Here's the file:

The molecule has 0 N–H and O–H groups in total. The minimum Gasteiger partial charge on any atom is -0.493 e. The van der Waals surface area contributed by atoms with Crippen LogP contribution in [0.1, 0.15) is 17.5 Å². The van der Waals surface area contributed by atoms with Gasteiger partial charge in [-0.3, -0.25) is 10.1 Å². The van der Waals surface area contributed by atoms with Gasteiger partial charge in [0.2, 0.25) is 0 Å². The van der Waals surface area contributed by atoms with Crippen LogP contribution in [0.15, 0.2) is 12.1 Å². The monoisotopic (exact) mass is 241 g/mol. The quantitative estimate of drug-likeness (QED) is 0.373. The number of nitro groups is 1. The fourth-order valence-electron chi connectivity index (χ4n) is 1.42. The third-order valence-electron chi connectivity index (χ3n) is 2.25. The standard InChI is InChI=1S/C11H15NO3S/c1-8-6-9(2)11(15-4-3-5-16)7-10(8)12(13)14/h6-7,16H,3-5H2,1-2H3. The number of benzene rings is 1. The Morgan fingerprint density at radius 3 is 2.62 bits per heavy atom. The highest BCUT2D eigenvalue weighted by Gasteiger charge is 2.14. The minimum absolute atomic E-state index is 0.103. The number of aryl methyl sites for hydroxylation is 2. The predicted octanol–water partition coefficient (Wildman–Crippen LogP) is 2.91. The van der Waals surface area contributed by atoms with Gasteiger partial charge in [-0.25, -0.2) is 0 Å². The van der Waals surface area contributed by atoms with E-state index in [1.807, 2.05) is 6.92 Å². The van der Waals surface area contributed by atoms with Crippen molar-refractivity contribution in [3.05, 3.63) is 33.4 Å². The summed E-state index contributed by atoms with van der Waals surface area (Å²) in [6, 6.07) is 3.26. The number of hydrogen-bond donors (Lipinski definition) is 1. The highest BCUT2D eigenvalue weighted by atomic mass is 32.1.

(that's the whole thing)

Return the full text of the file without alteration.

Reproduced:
The molecule has 0 N–H and O–H groups in total. The minimum Gasteiger partial charge on any atom is -0.493 e. The van der Waals surface area contributed by atoms with Crippen LogP contribution in [0.1, 0.15) is 17.5 Å². The van der Waals surface area contributed by atoms with Gasteiger partial charge in [-0.3, -0.25) is 10.1 Å². The van der Waals surface area contributed by atoms with Gasteiger partial charge in [0.2, 0.25) is 0 Å². The van der Waals surface area contributed by atoms with Crippen LogP contribution in [0.15, 0.2) is 12.1 Å². The monoisotopic (exact) mass is 241 g/mol. The quantitative estimate of drug-likeness (QED) is 0.373. The number of nitro groups is 1. The fourth-order valence-electron chi connectivity index (χ4n) is 1.42. The third-order valence-electron chi connectivity index (χ3n) is 2.25. The standard InChI is InChI=1S/C11H15NO3S/c1-8-6-9(2)11(15-4-3-5-16)7-10(8)12(13)14/h6-7,16H,3-5H2,1-2H3. The number of benzene rings is 1. The Morgan fingerprint density at radius 3 is 2.62 bits per heavy atom. The highest BCUT2D eigenvalue weighted by Gasteiger charge is 2.14. The minimum absolute atomic E-state index is 0.103. The number of aryl methyl sites for hydroxylation is 2. The predicted octanol–water partition coefficient (Wildman–Crippen LogP) is 2.91. The van der Waals surface area contributed by atoms with Gasteiger partial charge in [-0.25, -0.2) is 0 Å². The van der Waals surface area contributed by atoms with E-state index in [1.807, 2.05) is 6.92 Å². The van der Waals surface area contributed by atoms with Crippen molar-refractivity contribution in [3.05, 3.63) is 33.4 Å². The summed E-state index contributed by atoms with van der Waals surface area (Å²) in [6, 6.07) is 3.26. The number of hydrogen-bond donors (Lipinski definition) is 1. The highest BCUT2D eigenvalue weighted by atomic mass is 32.1.